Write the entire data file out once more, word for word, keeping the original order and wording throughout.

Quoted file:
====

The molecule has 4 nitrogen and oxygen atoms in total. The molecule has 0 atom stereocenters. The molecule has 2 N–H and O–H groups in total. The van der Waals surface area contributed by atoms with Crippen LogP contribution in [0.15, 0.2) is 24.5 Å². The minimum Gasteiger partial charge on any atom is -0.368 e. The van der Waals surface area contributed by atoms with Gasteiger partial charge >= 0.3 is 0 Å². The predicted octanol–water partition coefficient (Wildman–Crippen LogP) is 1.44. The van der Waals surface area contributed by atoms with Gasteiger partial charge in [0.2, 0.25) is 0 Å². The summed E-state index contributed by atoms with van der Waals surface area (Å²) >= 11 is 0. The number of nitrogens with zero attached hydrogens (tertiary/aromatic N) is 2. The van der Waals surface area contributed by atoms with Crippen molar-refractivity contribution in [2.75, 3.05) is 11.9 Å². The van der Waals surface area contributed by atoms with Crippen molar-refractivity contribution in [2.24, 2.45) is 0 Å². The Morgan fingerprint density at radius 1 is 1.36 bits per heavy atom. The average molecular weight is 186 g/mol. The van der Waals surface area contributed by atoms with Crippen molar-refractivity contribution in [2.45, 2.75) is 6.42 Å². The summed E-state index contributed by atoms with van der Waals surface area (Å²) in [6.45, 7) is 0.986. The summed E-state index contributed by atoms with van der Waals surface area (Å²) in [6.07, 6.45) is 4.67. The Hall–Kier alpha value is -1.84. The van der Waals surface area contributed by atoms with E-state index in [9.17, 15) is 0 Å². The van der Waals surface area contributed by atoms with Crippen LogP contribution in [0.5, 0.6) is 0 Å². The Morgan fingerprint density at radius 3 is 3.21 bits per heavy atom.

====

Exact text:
The molecule has 4 nitrogen and oxygen atoms in total. The molecule has 0 atom stereocenters. The molecule has 2 N–H and O–H groups in total. The van der Waals surface area contributed by atoms with Crippen LogP contribution in [0.15, 0.2) is 24.5 Å². The minimum Gasteiger partial charge on any atom is -0.368 e. The van der Waals surface area contributed by atoms with Gasteiger partial charge >= 0.3 is 0 Å². The predicted octanol–water partition coefficient (Wildman–Crippen LogP) is 1.44. The van der Waals surface area contributed by atoms with Gasteiger partial charge in [0.2, 0.25) is 0 Å². The summed E-state index contributed by atoms with van der Waals surface area (Å²) >= 11 is 0. The number of nitrogens with zero attached hydrogens (tertiary/aromatic N) is 2. The van der Waals surface area contributed by atoms with Crippen molar-refractivity contribution in [2.75, 3.05) is 11.9 Å². The van der Waals surface area contributed by atoms with Crippen molar-refractivity contribution in [2.24, 2.45) is 0 Å². The Morgan fingerprint density at radius 1 is 1.36 bits per heavy atom. The average molecular weight is 186 g/mol. The van der Waals surface area contributed by atoms with Crippen molar-refractivity contribution in [2.45, 2.75) is 6.42 Å². The summed E-state index contributed by atoms with van der Waals surface area (Å²) in [6.45, 7) is 0.986. The summed E-state index contributed by atoms with van der Waals surface area (Å²) in [6.07, 6.45) is 4.67. The Hall–Kier alpha value is -1.84. The van der Waals surface area contributed by atoms with E-state index in [9.17, 15) is 0 Å². The van der Waals surface area contributed by atoms with Crippen LogP contribution in [0.5, 0.6) is 0 Å². The Morgan fingerprint density at radius 3 is 3.21 bits per heavy atom.